I didn’t have a good photo with orange that I hadn’t used at Thanksgiving time, but I had just put together a graphic design this week to use on a set of greeting cards I was making for a friend. So I thought I’d just share that rather than a traditional photo. It’s sort of cheating, but Cee did say the challenge was to have some fun with. I had a lot of fun creating these cards and even more sharing the design with you. (There’s definitely some orange in here!)
Hop over and visit Cee for the details.
MY FAVORITE VALENTINE:
To join the fun hop over to the WP site:
In an episode of the uniquely popular TV program The Andy Griffith Show, an episode entitled “The Rivals,” Andy tries to help his son Opie come to terms with the troubling symptoms of being in the throes of first love. As they sit together in the living room, Opie opens the conversation: “Paw, when you like someone a whole lot, that means you love ’em, don’t it?”
“It depends,” says Andy.
“Well, when I’m with Karen, I get a lump in my throat, my ears ring, and my knees get all squiggly. Does that mean I’m in love?’
“Either that or you’ve got a real bad case of the measles.”
“Paw, if I marry Karen someday, her name becomes Taylor, don’t it?”
“That’s right, and all your children become Taylors too.”
“Children? … I don’t think we’d have any children, Paw. We already know enough kids to play with.”
And so – with childhood’s blurry vision of the details of this state called marriage — Opie easily dismisses one of the most important results of engaging in the deepest mysteries of the marriage covenant. Children are a very visible product of those mysteries.
But there are other products as well. Many of them are not so easily seen or identified, but they can be just as important and just as life-changing. There is a sense of fulfillment and a greater sense of wholeness. There’s a sense of security and oneness that melts away all the coldness of being alone. And there’s a new knowledge of self – an understanding of oneself on a new level. The man and woman who have previously been “their own person” have now, for the first time, realized that they are much more complex and much more capable of enjoying that complexity as a result of this new relationship and the new identity that results from it.
But all of this change is not easy. Nor is it simple. In fact, it is so complex that sometimes it’s weeks, or unfortunately even years, before one or both partners actually realize that they have become a part of a brand new whole and are no longer exactly the same persons they were before marriage.
That realization could be frightening if not seen through the plan of God. He, after all, is Love (1 John 4:8). He created this thing called marriage – and the sex that is an integral part of it. And guess what? He knows what He’s talking about. His plan is that each partner in this holy covenant relationship will find in the mate the answer to longings that have never been fulfilled; the key to opening doors in the soul that have never been unlocked; and the love that saturates and nurtures our unique gifts and abilities so that they mature and bring us to the highest and best we can be. In short, it’s this new person, conceived from the two, that is finally complete and whole in a way that nothing but a “covenant” marriage relationship can accomplish.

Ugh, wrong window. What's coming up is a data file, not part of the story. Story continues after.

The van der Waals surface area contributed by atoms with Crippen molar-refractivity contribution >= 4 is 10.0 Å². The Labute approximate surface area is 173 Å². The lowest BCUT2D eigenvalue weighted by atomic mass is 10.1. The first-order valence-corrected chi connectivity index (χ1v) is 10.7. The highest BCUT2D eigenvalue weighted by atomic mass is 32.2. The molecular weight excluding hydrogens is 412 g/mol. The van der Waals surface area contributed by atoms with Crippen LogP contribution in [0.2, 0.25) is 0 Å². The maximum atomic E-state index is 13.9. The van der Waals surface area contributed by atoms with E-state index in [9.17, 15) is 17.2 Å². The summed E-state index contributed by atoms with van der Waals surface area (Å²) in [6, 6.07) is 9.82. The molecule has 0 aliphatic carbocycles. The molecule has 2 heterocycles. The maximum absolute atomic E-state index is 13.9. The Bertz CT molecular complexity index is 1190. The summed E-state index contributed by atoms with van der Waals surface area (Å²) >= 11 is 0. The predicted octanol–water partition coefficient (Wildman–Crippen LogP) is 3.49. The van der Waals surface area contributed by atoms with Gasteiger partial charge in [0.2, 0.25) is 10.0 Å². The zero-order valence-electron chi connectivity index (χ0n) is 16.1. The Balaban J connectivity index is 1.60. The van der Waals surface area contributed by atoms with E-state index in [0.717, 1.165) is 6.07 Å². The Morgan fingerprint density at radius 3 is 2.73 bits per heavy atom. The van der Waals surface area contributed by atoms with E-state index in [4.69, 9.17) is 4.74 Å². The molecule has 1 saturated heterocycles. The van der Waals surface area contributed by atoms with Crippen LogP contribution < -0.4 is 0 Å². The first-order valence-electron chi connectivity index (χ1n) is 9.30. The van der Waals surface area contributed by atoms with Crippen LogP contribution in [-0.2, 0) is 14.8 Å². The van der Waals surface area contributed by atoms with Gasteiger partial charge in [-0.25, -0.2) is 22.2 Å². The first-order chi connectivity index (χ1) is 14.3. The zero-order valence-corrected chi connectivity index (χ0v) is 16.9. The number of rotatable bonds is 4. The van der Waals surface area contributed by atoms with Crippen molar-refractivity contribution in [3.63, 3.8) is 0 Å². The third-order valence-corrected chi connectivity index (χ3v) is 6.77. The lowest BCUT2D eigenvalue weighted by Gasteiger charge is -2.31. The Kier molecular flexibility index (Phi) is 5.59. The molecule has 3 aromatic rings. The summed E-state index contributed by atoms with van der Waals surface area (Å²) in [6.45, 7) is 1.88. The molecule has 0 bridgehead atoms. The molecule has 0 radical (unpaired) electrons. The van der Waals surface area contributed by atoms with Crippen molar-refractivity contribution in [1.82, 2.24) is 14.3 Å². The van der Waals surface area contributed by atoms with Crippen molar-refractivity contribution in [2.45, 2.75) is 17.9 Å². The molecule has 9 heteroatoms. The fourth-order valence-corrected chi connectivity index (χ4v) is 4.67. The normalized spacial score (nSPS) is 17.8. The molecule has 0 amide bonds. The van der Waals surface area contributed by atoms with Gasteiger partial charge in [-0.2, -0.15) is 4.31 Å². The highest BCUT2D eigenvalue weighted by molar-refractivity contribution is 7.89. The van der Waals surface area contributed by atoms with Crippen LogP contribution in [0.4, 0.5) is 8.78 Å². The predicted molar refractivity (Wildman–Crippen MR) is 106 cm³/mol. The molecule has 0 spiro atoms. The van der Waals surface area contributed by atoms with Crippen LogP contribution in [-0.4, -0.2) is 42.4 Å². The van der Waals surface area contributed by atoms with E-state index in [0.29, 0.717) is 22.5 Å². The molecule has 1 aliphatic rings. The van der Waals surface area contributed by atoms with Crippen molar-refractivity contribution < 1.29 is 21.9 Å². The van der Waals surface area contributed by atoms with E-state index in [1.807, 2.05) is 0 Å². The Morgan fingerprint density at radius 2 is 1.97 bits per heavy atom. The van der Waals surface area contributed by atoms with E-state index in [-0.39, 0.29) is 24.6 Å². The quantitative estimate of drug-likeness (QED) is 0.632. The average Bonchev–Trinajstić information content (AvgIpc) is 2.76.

It is true that our mate cannot fill the place in us that is reserved for God Himself. And we will never be truly whole until He is at home in us, giving us all of Himself. But it is God Himself who has told us clearly, “It is not good for the man to be alone. I will make him a helper suitable for him. … And the Lord God fashioned into a woman the rib which He had taken from the man and brought her to the man. And the man said, ‘This is now bone of my bones and flesh of my flesh.’ … For this cause a man shall leave his father and his mother and shall cleave to his wife; and they shall become one flesh.” (Gen. 2: 18, 22-24, NAS). God said of his “perfect” man that he needed a woman to be complete. And He created the woman to be so much a part of the man that she would have a need of him to be complete as well. Isn’t it interesting that this “need” of each other was created into us as part of our perfection? And this unique completeness that results is probably the one most powerful and thrilling product of a man and woman entering into and enjoying the blessed mysteries of God’s kind of marriage.
I know in this 21st century – especially in the hollowed political halls of this world — it is not considered “politically correct” to make such statements. But, thank God, there is still one Document that supersedes all the political attitudes and postures of every society on the face of the earth. It still supersedes every new “law” on the books that would try to make marriage something different from the commitment of one male and one female partner in covenant with each other and with the God who created them. Thank God that Document — The Word of God – The Holy Bible – still gives the human race the blessed, supernatural opportunity to experience total completeness through love – when they enter into it the way God Himself created it to be experienced.
Truly, a Valentine gift to be treasured forever.